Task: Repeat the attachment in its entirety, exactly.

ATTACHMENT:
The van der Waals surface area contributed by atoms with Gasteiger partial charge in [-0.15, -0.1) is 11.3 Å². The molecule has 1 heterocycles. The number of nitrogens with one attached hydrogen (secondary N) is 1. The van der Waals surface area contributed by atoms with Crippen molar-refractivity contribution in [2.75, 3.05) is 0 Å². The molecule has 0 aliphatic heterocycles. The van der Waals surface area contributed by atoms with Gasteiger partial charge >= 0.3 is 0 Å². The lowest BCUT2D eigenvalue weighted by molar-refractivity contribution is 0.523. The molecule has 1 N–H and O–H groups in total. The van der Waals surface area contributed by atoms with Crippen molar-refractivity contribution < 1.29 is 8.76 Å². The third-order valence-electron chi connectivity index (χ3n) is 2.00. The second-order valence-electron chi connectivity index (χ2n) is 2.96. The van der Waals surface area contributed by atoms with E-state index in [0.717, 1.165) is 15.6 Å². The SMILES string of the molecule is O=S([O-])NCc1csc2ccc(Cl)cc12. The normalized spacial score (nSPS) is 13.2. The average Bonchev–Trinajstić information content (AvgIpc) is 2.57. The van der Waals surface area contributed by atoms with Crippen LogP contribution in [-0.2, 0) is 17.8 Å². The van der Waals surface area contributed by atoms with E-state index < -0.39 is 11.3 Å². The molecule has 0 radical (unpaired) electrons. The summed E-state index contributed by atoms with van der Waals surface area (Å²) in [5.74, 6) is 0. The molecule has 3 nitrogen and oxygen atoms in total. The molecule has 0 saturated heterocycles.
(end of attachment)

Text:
The van der Waals surface area contributed by atoms with Gasteiger partial charge in [-0.15, -0.1) is 11.3 Å². The molecule has 1 heterocycles. The number of nitrogens with one attached hydrogen (secondary N) is 1. The van der Waals surface area contributed by atoms with Crippen molar-refractivity contribution in [2.75, 3.05) is 0 Å². The molecule has 0 aliphatic heterocycles. The van der Waals surface area contributed by atoms with Gasteiger partial charge >= 0.3 is 0 Å². The lowest BCUT2D eigenvalue weighted by molar-refractivity contribution is 0.523. The molecule has 1 N–H and O–H groups in total. The van der Waals surface area contributed by atoms with Crippen molar-refractivity contribution < 1.29 is 8.76 Å². The third-order valence-electron chi connectivity index (χ3n) is 2.00. The second-order valence-electron chi connectivity index (χ2n) is 2.96. The van der Waals surface area contributed by atoms with E-state index in [0.717, 1.165) is 15.6 Å². The SMILES string of the molecule is O=S([O-])NCc1csc2ccc(Cl)cc12. The normalized spacial score (nSPS) is 13.2. The average Bonchev–Trinajstić information content (AvgIpc) is 2.57. The van der Waals surface area contributed by atoms with Crippen LogP contribution in [-0.2, 0) is 17.8 Å². The van der Waals surface area contributed by atoms with E-state index < -0.39 is 11.3 Å². The molecule has 0 radical (unpaired) electrons. The summed E-state index contributed by atoms with van der Waals surface area (Å²) in [5.74, 6) is 0. The molecule has 3 nitrogen and oxygen atoms in total. The molecule has 0 saturated heterocycles.